Thrombosis is a disease in which blood clots form in the bloodstream. These clots can clog certain blood vessels and reduce the flow of blood to the heart or to areas in the brain, leading to damage or even the death of the affected tissue. When the blood supply to part of the brain is cut off, a stroke occurs. If the blood supply to the heart is affected, it causes a heart attack. The most common form of thrombosis is a reduction of blood circulation in the legs by a blood clot. The danger here is that, if the clots dissolve, they can move and restrict the blood flow to the brain, the heart or the lungs.

Genetic screening tests for the detection of a risk of thrombosis are unfortunately rarely performed, and since there are no noticeable symptoms until the occurrence of thrombosis, most people do not know that they are genetically predisposed.
Therefore, a genetic predisposition is usually not detected until after the occurrence of thrombosis; this, however, may have fatal consequences. Genetic screening tests are still far too rarely performed, although they will allow one to be aware of the increased risk, and take the necessary preemptive measures, in some cases even allowing him to avoid the disease altogether. Several genes prevent the formation of blood clots in the veins. If one of these genes is defective, it cannot perform its task, and the risk of forming a blood clot increases significantly.
Everyone has two genes of each type, and about one in twenty people carry a defect in at least one gene, thus being a carrier with an approximately 8- fold higher risk of thrombosis than the general population.
About one in 200 people carry an error in both genes of a genotype, and has an 80 -fold higher thrombosis risk. Having defective genes does not necessarily mean the patient will suffer from thrombosis because only a fraction of those affected also develop the disease. Other factors also strongly contribute, such as excessive weight, bed rest and inactivity, prolonged air travel, contraceptive pill, pregnancy, etc.

This is why this genetic testing is so important; if you know your genetic health risk, you can take preemptive measures, and, in most cases, even prevent the occurrence of thrombosis.

Risk of thrombosis during pregnancy

Studies have shown that the risk of thrombosis during pregnancy is 4 – 10 times higher than the risk of non-pregnant women. This risk increases in the months after delivery to 10 – 20 times. What is striking is that most cases occur for young mothers (15-19 years).
Approximately one in twenty women is genetically biased to thrombosis even without pregnancy and has an approximately 8 – 80-fold higher risk of thrombosis than the general population. If a genetically predisposed woman is pregnant, the combination of these two risk factors leads to a dangerous constellation of genetic defect and risk situation, increasing the risk of thrombosis to approximately 60 fold and leading to life-threatening conditions.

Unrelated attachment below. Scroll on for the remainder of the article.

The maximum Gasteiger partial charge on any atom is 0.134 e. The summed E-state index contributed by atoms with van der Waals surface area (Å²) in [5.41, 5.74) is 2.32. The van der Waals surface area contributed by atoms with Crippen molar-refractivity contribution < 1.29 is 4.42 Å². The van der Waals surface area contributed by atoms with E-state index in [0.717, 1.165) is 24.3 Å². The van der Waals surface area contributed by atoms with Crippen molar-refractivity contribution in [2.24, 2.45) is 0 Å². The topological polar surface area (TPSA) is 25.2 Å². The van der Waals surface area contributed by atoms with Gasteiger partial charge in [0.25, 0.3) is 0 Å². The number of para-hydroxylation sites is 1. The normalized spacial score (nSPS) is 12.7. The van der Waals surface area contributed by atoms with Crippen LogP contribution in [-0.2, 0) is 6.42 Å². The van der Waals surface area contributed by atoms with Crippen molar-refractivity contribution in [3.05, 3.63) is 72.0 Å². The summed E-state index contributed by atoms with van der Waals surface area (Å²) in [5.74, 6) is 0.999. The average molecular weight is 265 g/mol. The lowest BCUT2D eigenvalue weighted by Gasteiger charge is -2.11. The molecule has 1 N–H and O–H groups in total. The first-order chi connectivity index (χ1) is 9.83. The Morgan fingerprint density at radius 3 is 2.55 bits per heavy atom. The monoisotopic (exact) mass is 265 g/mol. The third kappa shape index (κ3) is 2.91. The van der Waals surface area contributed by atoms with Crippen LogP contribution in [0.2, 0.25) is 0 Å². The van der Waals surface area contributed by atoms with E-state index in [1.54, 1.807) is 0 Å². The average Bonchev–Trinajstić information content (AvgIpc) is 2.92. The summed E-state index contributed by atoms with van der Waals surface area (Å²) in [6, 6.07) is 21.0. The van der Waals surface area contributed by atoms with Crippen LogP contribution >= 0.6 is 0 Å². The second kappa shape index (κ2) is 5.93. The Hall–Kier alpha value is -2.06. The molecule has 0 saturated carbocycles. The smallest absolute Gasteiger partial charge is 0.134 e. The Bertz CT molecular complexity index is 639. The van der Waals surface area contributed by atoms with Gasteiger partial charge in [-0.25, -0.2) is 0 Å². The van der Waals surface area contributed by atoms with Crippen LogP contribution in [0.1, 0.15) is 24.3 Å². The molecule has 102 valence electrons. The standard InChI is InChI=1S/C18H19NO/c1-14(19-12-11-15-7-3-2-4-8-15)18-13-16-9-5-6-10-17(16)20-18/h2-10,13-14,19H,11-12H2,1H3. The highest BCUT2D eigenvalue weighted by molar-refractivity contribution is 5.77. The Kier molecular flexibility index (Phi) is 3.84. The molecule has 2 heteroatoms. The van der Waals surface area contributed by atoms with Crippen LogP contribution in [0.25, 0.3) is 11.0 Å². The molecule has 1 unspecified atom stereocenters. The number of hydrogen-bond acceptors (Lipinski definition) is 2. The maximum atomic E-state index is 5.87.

It is estimated that thrombosis is responsible for about one-third of deaths in pregnancy, and about 30-60% of women who develop thrombosis are genetically predisposed. Therefore, it is already widely accepted in medicine that genetically predisposed women should take the medication in order to prevent thrombosis during pregnancy. Unfortunately, very few women know about their genetic risk of thrombosis and so a significant percentage of these women remain untreated and unprotected. The treatment consists of the daily administration of low molecular weight heparin, a drug that prevents the formation of blood clots in the veins. Medication needs to be carefully chosen so that it does not get into the bloodstream of the fetus. Under medical supervision, heparin can be given to a mother without harming her child. When used consistently, these drugs ensure that thrombosis is prevented both before and after childbirth.

Risk of thrombosis and hormonal compounds

Hormone compounds are used by many women either in the form of contraceptives or as a treatment for complications caused by the reduction in hormone production after menopause. Although hormones have numerous benefits, they increase the risk of thrombosis. This risk is very small unless there are additional risk factors, such as a genetic predisposition. A genetic predisposition for thrombosis significantly increases the risk; in combination with hormonal preparations, the risk increases approximately 15 times, and in some cases even to more than 80 times. For women with a genetic predisposition to thrombosis, the use of hormone preparations is therefore strongly discouraged since it can lead to life- threatening conditions.

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